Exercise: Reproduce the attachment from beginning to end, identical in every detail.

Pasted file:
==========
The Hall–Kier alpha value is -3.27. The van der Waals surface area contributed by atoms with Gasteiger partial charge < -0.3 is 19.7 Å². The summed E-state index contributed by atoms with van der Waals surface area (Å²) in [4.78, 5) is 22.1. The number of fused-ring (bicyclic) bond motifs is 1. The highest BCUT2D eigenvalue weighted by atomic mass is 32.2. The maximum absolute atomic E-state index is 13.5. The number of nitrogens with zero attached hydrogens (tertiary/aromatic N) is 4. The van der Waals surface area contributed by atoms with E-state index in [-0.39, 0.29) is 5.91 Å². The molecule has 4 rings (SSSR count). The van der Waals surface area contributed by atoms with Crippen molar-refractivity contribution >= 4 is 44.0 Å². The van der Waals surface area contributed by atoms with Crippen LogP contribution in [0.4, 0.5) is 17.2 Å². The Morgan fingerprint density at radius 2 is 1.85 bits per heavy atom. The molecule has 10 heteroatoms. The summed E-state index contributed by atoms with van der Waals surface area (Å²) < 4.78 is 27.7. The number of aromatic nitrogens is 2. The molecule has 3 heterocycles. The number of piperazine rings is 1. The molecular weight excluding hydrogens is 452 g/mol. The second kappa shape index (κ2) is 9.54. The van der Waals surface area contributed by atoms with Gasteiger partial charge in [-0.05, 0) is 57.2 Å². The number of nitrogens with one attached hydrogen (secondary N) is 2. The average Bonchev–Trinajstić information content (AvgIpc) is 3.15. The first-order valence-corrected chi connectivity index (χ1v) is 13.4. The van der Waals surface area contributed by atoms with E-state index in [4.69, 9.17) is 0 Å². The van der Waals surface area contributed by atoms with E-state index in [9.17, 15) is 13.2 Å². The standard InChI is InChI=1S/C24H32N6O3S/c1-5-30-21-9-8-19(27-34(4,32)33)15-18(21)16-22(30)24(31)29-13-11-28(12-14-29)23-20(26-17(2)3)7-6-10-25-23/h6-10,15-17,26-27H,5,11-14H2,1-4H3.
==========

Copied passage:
The Hall–Kier alpha value is -3.27. The van der Waals surface area contributed by atoms with Gasteiger partial charge < -0.3 is 19.7 Å². The summed E-state index contributed by atoms with van der Waals surface area (Å²) in [4.78, 5) is 22.1. The number of fused-ring (bicyclic) bond motifs is 1. The highest BCUT2D eigenvalue weighted by atomic mass is 32.2. The maximum absolute atomic E-state index is 13.5. The number of nitrogens with zero attached hydrogens (tertiary/aromatic N) is 4. The van der Waals surface area contributed by atoms with E-state index in [-0.39, 0.29) is 5.91 Å². The molecule has 4 rings (SSSR count). The van der Waals surface area contributed by atoms with Crippen molar-refractivity contribution >= 4 is 44.0 Å². The van der Waals surface area contributed by atoms with Crippen LogP contribution in [0.4, 0.5) is 17.2 Å². The Morgan fingerprint density at radius 2 is 1.85 bits per heavy atom. The molecule has 10 heteroatoms. The summed E-state index contributed by atoms with van der Waals surface area (Å²) < 4.78 is 27.7. The number of aromatic nitrogens is 2. The molecule has 3 heterocycles. The number of piperazine rings is 1. The molecular weight excluding hydrogens is 452 g/mol. The second kappa shape index (κ2) is 9.54. The van der Waals surface area contributed by atoms with Gasteiger partial charge in [-0.05, 0) is 57.2 Å². The number of nitrogens with one attached hydrogen (secondary N) is 2. The average Bonchev–Trinajstić information content (AvgIpc) is 3.15. The first-order valence-corrected chi connectivity index (χ1v) is 13.4. The van der Waals surface area contributed by atoms with E-state index in [4.69, 9.17) is 0 Å². The van der Waals surface area contributed by atoms with E-state index in [9.17, 15) is 13.2 Å². The standard InChI is InChI=1S/C24H32N6O3S/c1-5-30-21-9-8-19(27-34(4,32)33)15-18(21)16-22(30)24(31)29-13-11-28(12-14-29)23-20(26-17(2)3)7-6-10-25-23/h6-10,15-17,26-27H,5,11-14H2,1-4H3.